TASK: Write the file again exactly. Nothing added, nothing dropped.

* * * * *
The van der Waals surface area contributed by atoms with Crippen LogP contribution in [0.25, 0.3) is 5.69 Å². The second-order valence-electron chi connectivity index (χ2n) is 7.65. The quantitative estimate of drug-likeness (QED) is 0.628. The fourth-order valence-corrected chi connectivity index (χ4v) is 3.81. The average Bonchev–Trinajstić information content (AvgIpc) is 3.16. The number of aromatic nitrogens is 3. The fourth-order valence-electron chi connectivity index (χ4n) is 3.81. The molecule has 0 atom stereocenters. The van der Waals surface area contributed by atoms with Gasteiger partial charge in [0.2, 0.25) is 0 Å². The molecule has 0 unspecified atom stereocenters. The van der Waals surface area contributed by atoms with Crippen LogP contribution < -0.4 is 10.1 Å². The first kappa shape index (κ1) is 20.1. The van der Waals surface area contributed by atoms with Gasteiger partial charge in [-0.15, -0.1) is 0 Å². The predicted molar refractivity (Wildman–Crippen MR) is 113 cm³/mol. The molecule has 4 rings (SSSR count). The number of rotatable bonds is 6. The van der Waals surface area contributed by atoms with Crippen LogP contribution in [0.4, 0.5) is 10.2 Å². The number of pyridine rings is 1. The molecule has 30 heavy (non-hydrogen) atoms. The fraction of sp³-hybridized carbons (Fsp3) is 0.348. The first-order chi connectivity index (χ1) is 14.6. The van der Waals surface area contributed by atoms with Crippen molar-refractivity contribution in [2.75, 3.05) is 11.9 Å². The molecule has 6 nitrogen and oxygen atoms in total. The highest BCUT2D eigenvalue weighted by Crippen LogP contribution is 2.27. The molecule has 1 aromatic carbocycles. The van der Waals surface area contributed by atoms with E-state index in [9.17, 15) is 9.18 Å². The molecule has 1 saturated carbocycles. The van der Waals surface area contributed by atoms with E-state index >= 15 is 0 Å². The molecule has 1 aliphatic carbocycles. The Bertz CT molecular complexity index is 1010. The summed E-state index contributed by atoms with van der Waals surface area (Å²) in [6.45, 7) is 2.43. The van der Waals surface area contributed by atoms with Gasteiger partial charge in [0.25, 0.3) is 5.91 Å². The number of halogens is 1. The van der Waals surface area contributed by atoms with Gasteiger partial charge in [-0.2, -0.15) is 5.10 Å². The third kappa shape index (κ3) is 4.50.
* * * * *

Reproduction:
The van der Waals surface area contributed by atoms with Crippen LogP contribution in [0.25, 0.3) is 5.69 Å². The second-order valence-electron chi connectivity index (χ2n) is 7.65. The quantitative estimate of drug-likeness (QED) is 0.628. The fourth-order valence-corrected chi connectivity index (χ4v) is 3.81. The average Bonchev–Trinajstić information content (AvgIpc) is 3.16. The number of aromatic nitrogens is 3. The fourth-order valence-electron chi connectivity index (χ4n) is 3.81. The molecule has 0 atom stereocenters. The van der Waals surface area contributed by atoms with Gasteiger partial charge in [0.2, 0.25) is 0 Å². The molecule has 0 unspecified atom stereocenters. The van der Waals surface area contributed by atoms with Crippen LogP contribution < -0.4 is 10.1 Å². The first kappa shape index (κ1) is 20.1. The van der Waals surface area contributed by atoms with Gasteiger partial charge in [-0.15, -0.1) is 0 Å². The predicted molar refractivity (Wildman–Crippen MR) is 113 cm³/mol. The molecule has 4 rings (SSSR count). The number of rotatable bonds is 6. The van der Waals surface area contributed by atoms with Crippen LogP contribution in [0.4, 0.5) is 10.2 Å². The number of pyridine rings is 1. The molecule has 30 heavy (non-hydrogen) atoms. The fraction of sp³-hybridized carbons (Fsp3) is 0.348. The first-order chi connectivity index (χ1) is 14.6. The van der Waals surface area contributed by atoms with Crippen molar-refractivity contribution in [2.75, 3.05) is 11.9 Å². The molecule has 6 nitrogen and oxygen atoms in total. The highest BCUT2D eigenvalue weighted by Crippen LogP contribution is 2.27. The molecule has 1 aromatic carbocycles. The van der Waals surface area contributed by atoms with E-state index in [9.17, 15) is 9.18 Å². The molecule has 1 saturated carbocycles. The van der Waals surface area contributed by atoms with E-state index >= 15 is 0 Å². The molecule has 1 aliphatic carbocycles. The Bertz CT molecular complexity index is 1010. The summed E-state index contributed by atoms with van der Waals surface area (Å²) in [6.45, 7) is 2.43. The van der Waals surface area contributed by atoms with Gasteiger partial charge in [0.25, 0.3) is 5.91 Å². The number of halogens is 1. The van der Waals surface area contributed by atoms with Gasteiger partial charge in [-0.2, -0.15) is 5.10 Å². The third kappa shape index (κ3) is 4.50.